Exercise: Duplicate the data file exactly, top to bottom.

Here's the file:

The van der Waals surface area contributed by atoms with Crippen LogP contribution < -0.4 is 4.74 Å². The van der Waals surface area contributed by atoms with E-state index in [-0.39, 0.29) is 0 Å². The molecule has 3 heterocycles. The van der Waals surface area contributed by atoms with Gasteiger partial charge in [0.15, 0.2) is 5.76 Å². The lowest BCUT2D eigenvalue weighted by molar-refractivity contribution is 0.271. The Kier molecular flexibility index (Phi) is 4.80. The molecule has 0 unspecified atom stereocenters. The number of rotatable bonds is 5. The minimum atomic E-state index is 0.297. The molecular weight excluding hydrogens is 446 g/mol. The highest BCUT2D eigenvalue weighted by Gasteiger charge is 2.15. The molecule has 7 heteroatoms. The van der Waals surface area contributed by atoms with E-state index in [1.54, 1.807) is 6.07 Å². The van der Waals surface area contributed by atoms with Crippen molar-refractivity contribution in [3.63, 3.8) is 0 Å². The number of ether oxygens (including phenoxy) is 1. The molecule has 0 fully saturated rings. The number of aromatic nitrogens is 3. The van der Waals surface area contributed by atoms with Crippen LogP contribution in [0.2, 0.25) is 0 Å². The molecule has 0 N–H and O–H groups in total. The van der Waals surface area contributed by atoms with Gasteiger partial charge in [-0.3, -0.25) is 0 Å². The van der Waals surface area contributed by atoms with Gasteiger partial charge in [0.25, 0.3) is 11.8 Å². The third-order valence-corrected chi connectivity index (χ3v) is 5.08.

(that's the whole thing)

The van der Waals surface area contributed by atoms with Crippen LogP contribution < -0.4 is 4.74 Å². The van der Waals surface area contributed by atoms with E-state index in [-0.39, 0.29) is 0 Å². The molecule has 3 heterocycles. The van der Waals surface area contributed by atoms with Gasteiger partial charge in [0.15, 0.2) is 5.76 Å². The lowest BCUT2D eigenvalue weighted by molar-refractivity contribution is 0.271. The Kier molecular flexibility index (Phi) is 4.80. The molecule has 0 unspecified atom stereocenters. The number of rotatable bonds is 5. The minimum atomic E-state index is 0.297. The molecular weight excluding hydrogens is 446 g/mol. The highest BCUT2D eigenvalue weighted by Gasteiger charge is 2.15. The molecule has 7 heteroatoms. The van der Waals surface area contributed by atoms with E-state index in [1.54, 1.807) is 6.07 Å². The van der Waals surface area contributed by atoms with Crippen molar-refractivity contribution in [3.63, 3.8) is 0 Å². The number of ether oxygens (including phenoxy) is 1. The molecule has 0 fully saturated rings. The number of aromatic nitrogens is 3. The van der Waals surface area contributed by atoms with Crippen LogP contribution in [0.2, 0.25) is 0 Å². The molecule has 0 N–H and O–H groups in total. The van der Waals surface area contributed by atoms with Gasteiger partial charge in [-0.3, -0.25) is 0 Å². The van der Waals surface area contributed by atoms with Gasteiger partial charge in [0.25, 0.3) is 11.8 Å². The third-order valence-corrected chi connectivity index (χ3v) is 5.08.